Takayasu arteritisPulseless disease, Large-vessel vasculitis
Takayasu arteritis is an inflammation of large arteries such as the aorta and its major branches. The aorta is the artery that carries blood from the heart to the rest of the body.
The cause of Takayasu arteritis is not known. The disease occurs mainly in children and women between the ages of 20 to 40. It is more common in people of East Asian, Indian or Mexican descent. However, it is now being seen more often in other parts of the world. Several genes that increase the chance of having this problem were recently found.
Takayasu arteritis appears to be an autoimmune condition. This means the body's immune system mistakenly attacks healthy tissue in the blood vessel wall. The condition may also involve other organ systems.
This condition has many features that are similar to giant cell arteritis or temporal arteritis in older people.
Symptoms may include:
- Arm weakness or pain with use
- Chest pain
- Muscle or joint pain
- Skin rash
- Night sweats
- Vision changes
- Weight loss
- Decreased radial pulses (at the wrist)
- Difference in blood pressure between the two arms
- High blood pressure (hypertension)
Exams and TestsThere is no blood test available to make a definite diagnosis. The diagnosis is made when a person has symptoms and imaging tests show blood vessel abnormalities suggesting inflammation.
Possible tests include:
- Angiogram, including coronary angiography
- Complete blood count (CBC)
- C-reactive protein (CRP)
- Electrocardiogram (ECG)
- Erythrocyte sedimentation rate (ESR)
- Magnetic resonance angiography (MRA)
- Magnetic resonance imaging (MRI)
- Computed tomography angiography (CTA)
- Positron emission tomography (PET)
- X-ray of the chest
Treatment of Takayasu arteritis is difficult. However, people who have the right treatment can improve. It is important to identify the condition early. The disease tends to be chronic, requiring long-term use of anti-inflammatory medicines.
Most people are first treated with high doses of corticosteroids such as prednisone. As the disease is controlled the dose of prednisone is decreased.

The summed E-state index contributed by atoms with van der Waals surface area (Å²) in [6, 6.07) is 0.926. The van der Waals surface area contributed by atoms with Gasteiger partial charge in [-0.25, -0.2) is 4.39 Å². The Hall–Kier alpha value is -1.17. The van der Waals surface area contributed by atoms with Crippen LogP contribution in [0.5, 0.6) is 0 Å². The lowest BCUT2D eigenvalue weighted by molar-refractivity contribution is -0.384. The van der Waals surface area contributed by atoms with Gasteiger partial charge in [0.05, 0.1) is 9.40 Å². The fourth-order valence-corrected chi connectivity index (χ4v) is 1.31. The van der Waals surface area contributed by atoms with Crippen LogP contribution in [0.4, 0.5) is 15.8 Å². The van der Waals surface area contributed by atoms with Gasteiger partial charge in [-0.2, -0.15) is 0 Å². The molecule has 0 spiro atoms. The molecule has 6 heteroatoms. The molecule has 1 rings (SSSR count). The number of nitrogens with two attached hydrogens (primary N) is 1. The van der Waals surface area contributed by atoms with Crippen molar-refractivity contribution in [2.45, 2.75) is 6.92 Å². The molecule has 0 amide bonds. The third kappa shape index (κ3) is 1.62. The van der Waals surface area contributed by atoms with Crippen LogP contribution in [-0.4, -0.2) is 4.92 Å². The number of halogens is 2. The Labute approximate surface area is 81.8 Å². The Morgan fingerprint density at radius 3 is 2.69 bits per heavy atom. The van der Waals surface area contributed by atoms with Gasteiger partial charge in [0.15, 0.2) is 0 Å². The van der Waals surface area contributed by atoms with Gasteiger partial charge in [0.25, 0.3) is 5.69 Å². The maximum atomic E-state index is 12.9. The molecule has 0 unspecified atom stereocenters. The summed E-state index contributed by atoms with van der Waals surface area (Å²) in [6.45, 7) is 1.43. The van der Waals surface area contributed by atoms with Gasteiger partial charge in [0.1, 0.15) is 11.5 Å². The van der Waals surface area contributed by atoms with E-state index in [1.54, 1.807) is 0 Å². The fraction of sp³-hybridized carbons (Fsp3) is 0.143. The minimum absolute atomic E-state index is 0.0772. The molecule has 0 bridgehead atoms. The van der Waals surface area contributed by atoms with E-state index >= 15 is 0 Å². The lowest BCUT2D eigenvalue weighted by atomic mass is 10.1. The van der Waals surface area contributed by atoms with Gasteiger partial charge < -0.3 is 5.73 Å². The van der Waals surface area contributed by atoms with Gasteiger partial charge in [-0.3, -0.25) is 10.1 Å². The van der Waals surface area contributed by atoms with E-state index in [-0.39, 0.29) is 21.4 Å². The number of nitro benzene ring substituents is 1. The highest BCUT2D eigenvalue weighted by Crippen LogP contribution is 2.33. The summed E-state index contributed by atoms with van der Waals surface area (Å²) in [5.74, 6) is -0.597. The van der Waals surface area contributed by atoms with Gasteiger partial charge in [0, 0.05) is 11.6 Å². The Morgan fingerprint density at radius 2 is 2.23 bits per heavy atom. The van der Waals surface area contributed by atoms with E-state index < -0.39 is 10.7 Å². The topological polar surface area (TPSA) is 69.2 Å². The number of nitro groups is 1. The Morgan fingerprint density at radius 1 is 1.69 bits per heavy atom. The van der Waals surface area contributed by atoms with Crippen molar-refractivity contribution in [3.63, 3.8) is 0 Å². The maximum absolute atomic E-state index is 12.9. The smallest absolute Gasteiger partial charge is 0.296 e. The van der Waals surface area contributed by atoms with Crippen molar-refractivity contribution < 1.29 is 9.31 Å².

In almost all cases, immunosuppressive drugs are added to reduce the need for long-term use of prednisone and yet maintain control of the disease.
Conventional immunosuppressive agents such as methotrexate, azathioprine, mycophenolate, cyclophosphamide, or leflunomide are often added.
Biologic agents may also be effective. These include TNF inhibitors such as infliximab, etanercept, and tocilizumab.
Surgery or angioplasty may be used to open up narrowed arteries to supply blood or open up the constriction.
Aortic valve replacement may be needed in some cases.
This disease can be fatal without treatment. However, a combined treatment approach using medicines and surgery has reduced death rates. Adults have a better chance of survival than children.
Complications may include:
- Blood clot
- Heart attack
- Heart failure
- Aortic valve insufficiency
- Gastrointestinal bleeding or pain from blockage of bowel blood vessels
When to Contact a Medical Professional
Call your health care provider if you have symptoms of this condition. Immediate care is needed if you have:
- Weak pulse
- Chest pain
- Breathing difficulty
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Dejaco C, Ramiro S, Duftner C, et al. EULAR recommendations for the use of imaging in large vessel vasculitis in clinical practice. Ann Rheum Dis. 2018;77(5):636-643. PMID: 29358285 pubmed.ncbi.nlm.nih.gov/29358285/.
Ehlert BA, Abularrage CJ. Takayasu disease. In: Sidawy AN, Perler BA, eds. Rutherford's Vascular Surgery and Endovascular Therapy. 9th ed. Philadelphia, PA: Elsevier; 2019:chap 139.
Serra R, Butrico L, Fugetto F, et al. Updates in pathophysiology, diagnosis and management of Takayasu arteritis. Ann Vasc Surg. 2016;35:210-225. PMID: 27238990 pubmed.ncbi.nlm.nih.gov/27238990/.
Heart - section through the middle - illustration
Heart - section through the middle
Heart valves - anterior view - illustration
Heart valves - anterior view
Heart valves - superior view - illustration
Heart valves - superior view
Review Date: 10/18/2019
Reviewed By: Gordon A. Starkebaum, MD, MACR, ABIM Board Certified in Rheumatology, Seattle, WA. Also reviewed by David Zieve, MD, MHA, Medical Director, Brenda Conaway, Editorial Director, and the A.D.A.M. Editorial team.